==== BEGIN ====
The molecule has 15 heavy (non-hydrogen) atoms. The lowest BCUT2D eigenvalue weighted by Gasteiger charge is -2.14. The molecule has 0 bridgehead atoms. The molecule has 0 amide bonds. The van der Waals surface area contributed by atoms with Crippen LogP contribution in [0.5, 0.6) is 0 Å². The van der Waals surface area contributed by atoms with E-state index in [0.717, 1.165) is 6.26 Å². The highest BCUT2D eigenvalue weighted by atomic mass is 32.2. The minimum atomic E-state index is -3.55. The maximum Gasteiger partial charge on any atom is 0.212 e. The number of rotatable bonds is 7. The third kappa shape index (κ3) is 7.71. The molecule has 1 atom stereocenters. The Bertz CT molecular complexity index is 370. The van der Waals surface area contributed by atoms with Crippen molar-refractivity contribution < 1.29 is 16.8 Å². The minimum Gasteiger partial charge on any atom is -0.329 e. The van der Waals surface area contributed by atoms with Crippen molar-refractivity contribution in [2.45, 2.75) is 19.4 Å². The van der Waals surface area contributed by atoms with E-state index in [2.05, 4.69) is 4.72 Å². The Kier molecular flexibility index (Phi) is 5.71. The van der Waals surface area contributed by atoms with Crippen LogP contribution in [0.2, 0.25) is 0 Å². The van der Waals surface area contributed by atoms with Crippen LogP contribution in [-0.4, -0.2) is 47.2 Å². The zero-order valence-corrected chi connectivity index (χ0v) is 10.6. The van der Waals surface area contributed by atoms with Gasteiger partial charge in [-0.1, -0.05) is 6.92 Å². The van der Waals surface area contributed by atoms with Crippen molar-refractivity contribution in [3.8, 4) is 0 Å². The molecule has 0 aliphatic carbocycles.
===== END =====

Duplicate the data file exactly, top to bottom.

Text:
The molecule has 15 heavy (non-hydrogen) atoms. The lowest BCUT2D eigenvalue weighted by Gasteiger charge is -2.14. The molecule has 0 bridgehead atoms. The molecule has 0 amide bonds. The van der Waals surface area contributed by atoms with Crippen LogP contribution in [0.5, 0.6) is 0 Å². The van der Waals surface area contributed by atoms with E-state index in [0.717, 1.165) is 6.26 Å². The highest BCUT2D eigenvalue weighted by atomic mass is 32.2. The minimum atomic E-state index is -3.55. The maximum Gasteiger partial charge on any atom is 0.212 e. The number of rotatable bonds is 7. The third kappa shape index (κ3) is 7.71. The molecule has 1 atom stereocenters. The Bertz CT molecular complexity index is 370. The van der Waals surface area contributed by atoms with Crippen molar-refractivity contribution < 1.29 is 16.8 Å². The minimum Gasteiger partial charge on any atom is -0.329 e. The van der Waals surface area contributed by atoms with Crippen molar-refractivity contribution in [2.45, 2.75) is 19.4 Å². The van der Waals surface area contributed by atoms with E-state index in [2.05, 4.69) is 4.72 Å². The Kier molecular flexibility index (Phi) is 5.71. The van der Waals surface area contributed by atoms with Crippen LogP contribution in [0.2, 0.25) is 0 Å². The van der Waals surface area contributed by atoms with Crippen LogP contribution in [-0.4, -0.2) is 47.2 Å². The zero-order valence-corrected chi connectivity index (χ0v) is 10.6. The van der Waals surface area contributed by atoms with Gasteiger partial charge in [-0.1, -0.05) is 6.92 Å². The van der Waals surface area contributed by atoms with Crippen molar-refractivity contribution in [3.8, 4) is 0 Å². The molecule has 0 aliphatic carbocycles.